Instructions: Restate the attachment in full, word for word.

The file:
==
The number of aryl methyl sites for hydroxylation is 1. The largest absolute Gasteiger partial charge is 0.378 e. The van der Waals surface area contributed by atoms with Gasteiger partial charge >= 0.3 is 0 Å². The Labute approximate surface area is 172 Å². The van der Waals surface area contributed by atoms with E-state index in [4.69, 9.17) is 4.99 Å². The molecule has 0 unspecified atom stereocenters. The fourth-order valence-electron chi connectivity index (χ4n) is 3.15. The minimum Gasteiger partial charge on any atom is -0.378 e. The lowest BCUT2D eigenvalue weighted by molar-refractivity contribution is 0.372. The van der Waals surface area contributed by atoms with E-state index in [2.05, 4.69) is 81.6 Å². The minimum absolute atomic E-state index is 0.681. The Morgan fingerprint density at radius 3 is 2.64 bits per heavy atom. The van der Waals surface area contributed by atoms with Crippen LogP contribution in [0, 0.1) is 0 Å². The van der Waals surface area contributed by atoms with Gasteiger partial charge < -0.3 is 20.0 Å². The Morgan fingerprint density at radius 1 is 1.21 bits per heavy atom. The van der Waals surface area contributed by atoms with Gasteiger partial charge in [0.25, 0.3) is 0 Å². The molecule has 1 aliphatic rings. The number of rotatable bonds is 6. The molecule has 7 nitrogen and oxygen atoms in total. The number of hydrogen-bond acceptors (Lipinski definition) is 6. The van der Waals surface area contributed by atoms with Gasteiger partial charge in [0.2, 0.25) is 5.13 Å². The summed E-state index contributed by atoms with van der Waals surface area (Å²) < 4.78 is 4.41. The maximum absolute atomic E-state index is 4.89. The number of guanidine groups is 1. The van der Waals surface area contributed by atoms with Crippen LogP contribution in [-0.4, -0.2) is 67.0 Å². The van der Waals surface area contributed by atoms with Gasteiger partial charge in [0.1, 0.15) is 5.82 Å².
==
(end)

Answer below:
The number of aryl methyl sites for hydroxylation is 1. The largest absolute Gasteiger partial charge is 0.378 e. The van der Waals surface area contributed by atoms with Gasteiger partial charge >= 0.3 is 0 Å². The Labute approximate surface area is 172 Å². The van der Waals surface area contributed by atoms with E-state index in [4.69, 9.17) is 4.99 Å². The molecule has 0 unspecified atom stereocenters. The fourth-order valence-electron chi connectivity index (χ4n) is 3.15. The minimum Gasteiger partial charge on any atom is -0.378 e. The lowest BCUT2D eigenvalue weighted by molar-refractivity contribution is 0.372. The van der Waals surface area contributed by atoms with E-state index in [2.05, 4.69) is 81.6 Å². The minimum absolute atomic E-state index is 0.681. The Morgan fingerprint density at radius 3 is 2.64 bits per heavy atom. The van der Waals surface area contributed by atoms with Crippen LogP contribution in [0, 0.1) is 0 Å². The van der Waals surface area contributed by atoms with Gasteiger partial charge < -0.3 is 20.0 Å². The Morgan fingerprint density at radius 1 is 1.21 bits per heavy atom. The van der Waals surface area contributed by atoms with Gasteiger partial charge in [0.25, 0.3) is 0 Å². The molecule has 1 aliphatic rings. The number of rotatable bonds is 6. The molecule has 7 nitrogen and oxygen atoms in total. The number of hydrogen-bond acceptors (Lipinski definition) is 6. The van der Waals surface area contributed by atoms with Gasteiger partial charge in [0.2, 0.25) is 5.13 Å². The summed E-state index contributed by atoms with van der Waals surface area (Å²) < 4.78 is 4.41. The maximum absolute atomic E-state index is 4.89. The number of guanidine groups is 1. The van der Waals surface area contributed by atoms with Crippen LogP contribution in [-0.4, -0.2) is 67.0 Å². The van der Waals surface area contributed by atoms with Gasteiger partial charge in [0.1, 0.15) is 5.82 Å².